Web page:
It is surely difficult for young people today to grasp that thirty years or so ago, radical historian-activist Edward Thompson was by opinion polls intermittently the second or third most popular person in England, just after the Queen Mother. This was despite the British establishment, to say nothing of U.S. Cold Warriors (liberal or conservative), slandering him for decades—and why not? He had led massive protest movements of ordinary people against their government. Worse, in cloistered academic quarters he was viewed as having reorganized the whole idea of social history and turned it over to ordinary people! More than anyone else in the English-speaking world, he made the history of such people important.
He had also in the 1980s written Protest and Survive (published in the United States by Monthly Review Press), a widely read pamphlet against the placement of U.S. Cruise Missiles in Europe—and he delivered this message tirelessly at public meetings and on television and radio, with charming humor as well as ardent insistence. Meanwhile, The Making of the English Working Class, his classic work, had become basic reading in British history for a generation or two. Shaggy-haired, gaunt, and handsome into not-so-old age (he died at 69), he had the look and the sound of a prophet, as well as a personal modesty that rarely goes with that status. We could not know, in those years, that he faced illness and decline not far ahead, urgently struggling to finish his writings on that old favorite, William Blake, along with fellow poets Shelley and Wordsworth. He wanted to spell out his message one last time: working-class struggle and Romanticism (literary, artistic, and social-intellectual) had never been far from each other through centuries of British history. They needed each other and each would thrive only when entwined with the other, partners and lovers.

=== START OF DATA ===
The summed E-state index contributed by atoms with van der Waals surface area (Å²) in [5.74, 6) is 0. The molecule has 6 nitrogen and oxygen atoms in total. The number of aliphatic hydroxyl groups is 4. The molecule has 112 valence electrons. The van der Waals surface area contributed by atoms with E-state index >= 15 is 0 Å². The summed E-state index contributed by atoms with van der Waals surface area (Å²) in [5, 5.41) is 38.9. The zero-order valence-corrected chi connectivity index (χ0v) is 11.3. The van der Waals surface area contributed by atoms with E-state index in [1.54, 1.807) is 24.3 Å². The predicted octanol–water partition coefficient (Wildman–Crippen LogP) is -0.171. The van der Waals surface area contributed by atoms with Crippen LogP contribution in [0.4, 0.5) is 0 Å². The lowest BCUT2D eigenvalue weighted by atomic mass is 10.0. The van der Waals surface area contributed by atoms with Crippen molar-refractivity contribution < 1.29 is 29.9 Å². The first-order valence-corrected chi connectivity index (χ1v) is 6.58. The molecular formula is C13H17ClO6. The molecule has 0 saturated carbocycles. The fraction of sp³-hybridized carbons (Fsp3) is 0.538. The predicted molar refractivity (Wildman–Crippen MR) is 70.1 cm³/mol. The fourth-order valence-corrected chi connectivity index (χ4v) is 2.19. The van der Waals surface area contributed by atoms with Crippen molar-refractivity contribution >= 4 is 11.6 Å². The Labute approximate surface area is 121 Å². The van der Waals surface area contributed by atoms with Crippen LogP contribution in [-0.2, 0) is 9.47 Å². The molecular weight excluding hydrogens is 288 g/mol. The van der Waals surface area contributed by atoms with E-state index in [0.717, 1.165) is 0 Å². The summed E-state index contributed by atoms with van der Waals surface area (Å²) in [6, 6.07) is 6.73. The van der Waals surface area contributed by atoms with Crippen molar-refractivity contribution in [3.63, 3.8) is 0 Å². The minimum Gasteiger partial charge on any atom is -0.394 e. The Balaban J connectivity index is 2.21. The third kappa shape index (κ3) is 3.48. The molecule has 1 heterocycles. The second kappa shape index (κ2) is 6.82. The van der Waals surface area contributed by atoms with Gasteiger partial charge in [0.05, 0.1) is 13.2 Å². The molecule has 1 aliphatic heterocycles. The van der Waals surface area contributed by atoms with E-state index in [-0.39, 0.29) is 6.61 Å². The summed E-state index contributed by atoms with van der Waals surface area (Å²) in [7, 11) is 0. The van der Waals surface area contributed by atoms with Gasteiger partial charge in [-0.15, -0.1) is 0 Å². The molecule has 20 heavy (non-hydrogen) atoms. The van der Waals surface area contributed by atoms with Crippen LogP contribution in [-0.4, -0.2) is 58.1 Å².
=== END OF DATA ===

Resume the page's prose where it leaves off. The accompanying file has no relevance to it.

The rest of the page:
No single volume, not even the grand biography not yet written, is likely to make this last point as clearly as the collection of Thompson’s New Left-era work, edited admirably by Cal Winslow, a former student of Thompson, director of the Mendocino Institute, and sometime labor journalist. There is so much richness in these pages, and a seeming strangeness that takes some unraveling, mainly because we now live in a world so changed, with political assumptions so different, from that of the 1940s to ‘60s. The bakers’ dozen of essays in the book are usefully annotated, with footnotes short and long, and the whole collection is introduced by an essay with its own independent value. Most of Thompson’s writings originally appeared in small journals or long-forgotten volumes; one of them, a 1963 memo-response to the crisis in New Left Review that left him on the outside, was never previously published.